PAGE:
And this is understandable, because visualization -- particularly for people who don't practice it every day, every hour of every day -- is very hard work. And a lot of people don't want to bother to going to any kind of hard work in order to help their horse to do his work better; they just want the horse to take them for a ride.

Now my point in all of this is that, for those who ARE willing to work on clarifying their inner pictures, 'plasma' aids really work wonderfully, because they are, you might say, broadcasting on the horse's main channel, which is a picture channel that has no words at all. So when Allen talks about his horses snorting in reply, I believe him for the same reason that I believe that dogs bark in imitation of human speech. But if you read J. Allen Boone's "Kinship with All Life", it will become breathtakingly obvious that Strongheart only resorted to barking when he could not get Boone to 'tune in' to the preferred channel of inner visualization, mutual visualization.

Now I am going to tell a story, and the first thing I want to say is that this story taught me many things that I am not likely to forget while I live. It was in New Zealand when I was down there a number of years ago, and we were scheduled to teach the carcass dissection class. Of course, for this we accept donations of animals that are going to be euthanatized or that have recently been euthanatized because they died of colic or some other cause in a veterinary clinic. We then take the carcasses and use them for one final purpose, to help better educate all kinds of people whose business or whose calling it is to be in the horse world.

Well, the specimen in this case was a tiny white pony. It was old and blind and the owner had notified the veterinarian that she had decided that the pony's quality of life was not good. I met the vet at the owner's place. There was the pony standing in a paddock with its best friend, a full-sized TB mare. We put the halter on the pony and led it up into a horse trailer. The TB mare watched us calmly. Then the vet put the drugs in and the pony died, and its spirit went out of its body.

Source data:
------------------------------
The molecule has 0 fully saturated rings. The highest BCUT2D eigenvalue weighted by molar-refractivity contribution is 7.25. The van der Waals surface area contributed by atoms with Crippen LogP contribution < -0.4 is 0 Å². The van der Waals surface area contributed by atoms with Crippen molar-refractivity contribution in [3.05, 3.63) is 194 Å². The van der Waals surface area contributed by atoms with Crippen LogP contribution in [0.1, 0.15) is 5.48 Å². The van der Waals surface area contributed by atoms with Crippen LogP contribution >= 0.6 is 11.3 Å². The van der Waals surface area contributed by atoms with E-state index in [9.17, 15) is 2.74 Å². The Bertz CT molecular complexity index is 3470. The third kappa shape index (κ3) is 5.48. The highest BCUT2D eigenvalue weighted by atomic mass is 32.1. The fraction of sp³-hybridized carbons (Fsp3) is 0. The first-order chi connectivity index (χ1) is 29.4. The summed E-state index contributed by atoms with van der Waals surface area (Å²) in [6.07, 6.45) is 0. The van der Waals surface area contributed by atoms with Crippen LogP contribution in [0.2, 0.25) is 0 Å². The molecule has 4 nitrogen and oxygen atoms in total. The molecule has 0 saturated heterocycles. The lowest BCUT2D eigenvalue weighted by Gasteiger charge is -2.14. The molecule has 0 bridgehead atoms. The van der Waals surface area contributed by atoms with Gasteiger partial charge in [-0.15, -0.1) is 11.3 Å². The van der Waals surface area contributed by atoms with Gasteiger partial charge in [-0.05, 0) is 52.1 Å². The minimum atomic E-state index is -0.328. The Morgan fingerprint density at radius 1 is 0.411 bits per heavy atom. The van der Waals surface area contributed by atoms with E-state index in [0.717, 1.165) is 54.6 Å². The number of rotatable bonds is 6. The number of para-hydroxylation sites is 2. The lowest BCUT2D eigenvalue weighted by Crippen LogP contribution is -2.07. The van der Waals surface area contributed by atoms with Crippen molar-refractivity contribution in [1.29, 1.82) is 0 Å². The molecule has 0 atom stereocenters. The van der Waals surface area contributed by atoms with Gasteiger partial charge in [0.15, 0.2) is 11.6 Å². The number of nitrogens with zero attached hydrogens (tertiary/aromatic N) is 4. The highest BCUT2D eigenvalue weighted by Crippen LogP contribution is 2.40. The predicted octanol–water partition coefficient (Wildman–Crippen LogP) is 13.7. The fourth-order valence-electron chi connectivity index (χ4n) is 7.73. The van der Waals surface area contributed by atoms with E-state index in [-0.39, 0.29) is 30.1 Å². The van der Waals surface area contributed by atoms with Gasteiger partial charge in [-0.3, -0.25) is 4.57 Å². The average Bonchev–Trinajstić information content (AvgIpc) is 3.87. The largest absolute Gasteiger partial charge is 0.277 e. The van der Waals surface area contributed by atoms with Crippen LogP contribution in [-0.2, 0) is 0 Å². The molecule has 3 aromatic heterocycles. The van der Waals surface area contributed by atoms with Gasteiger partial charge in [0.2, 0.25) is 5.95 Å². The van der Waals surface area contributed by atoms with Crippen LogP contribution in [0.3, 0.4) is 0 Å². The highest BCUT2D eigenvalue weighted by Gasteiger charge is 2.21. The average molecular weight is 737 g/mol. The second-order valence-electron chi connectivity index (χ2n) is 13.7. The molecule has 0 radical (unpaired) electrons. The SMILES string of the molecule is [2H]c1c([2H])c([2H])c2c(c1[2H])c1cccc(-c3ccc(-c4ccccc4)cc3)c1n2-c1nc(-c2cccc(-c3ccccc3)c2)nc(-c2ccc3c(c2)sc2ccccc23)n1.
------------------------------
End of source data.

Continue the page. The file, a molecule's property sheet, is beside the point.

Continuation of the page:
As soon as I knew the spirit was gone, the TB mare also knew it. She could plainly see the pony's body lying in the open back of the trailer, but that was not what she was looking for. The body was just an object. So she whirled and peered and ran all over the paddock, looking and calling out loud for her little friend, but her little friend was not there.

This convinced me, as nothing else has ever done, that horses don't really care too much about the physical body. They see -- or perhaps we had better say, they 'perceive' -- the inner essence, the spirit -- whatever you want to call that energy or that glow that emanates from the inside of the body. This is what my horse 'sees' when I walk up to him, and this is what he 'feels' when I am aiding him.

'The outside of a horse is good for the inside of a man' said Winston Churchill. True; but I think even more true is that the inside of a man had better be very good stuff before it is at all good for any part of a horse. For this reason, it does really matter to me that the teachers and clinicians that I recommend be commendable people, 'large of spirit', of good character.

Now, on a lighter note, I want to append this bit from last Sunday's newspaper -- because anything we have been saying here certainly applies to all animals, even houseflies, as J. Allen Boone so evocatively notices. The piece is entitled 'Tail Walking Amusement', and I am certain that Allen is going to appreciate this after all he has said about his more experienced horses teaching the foals: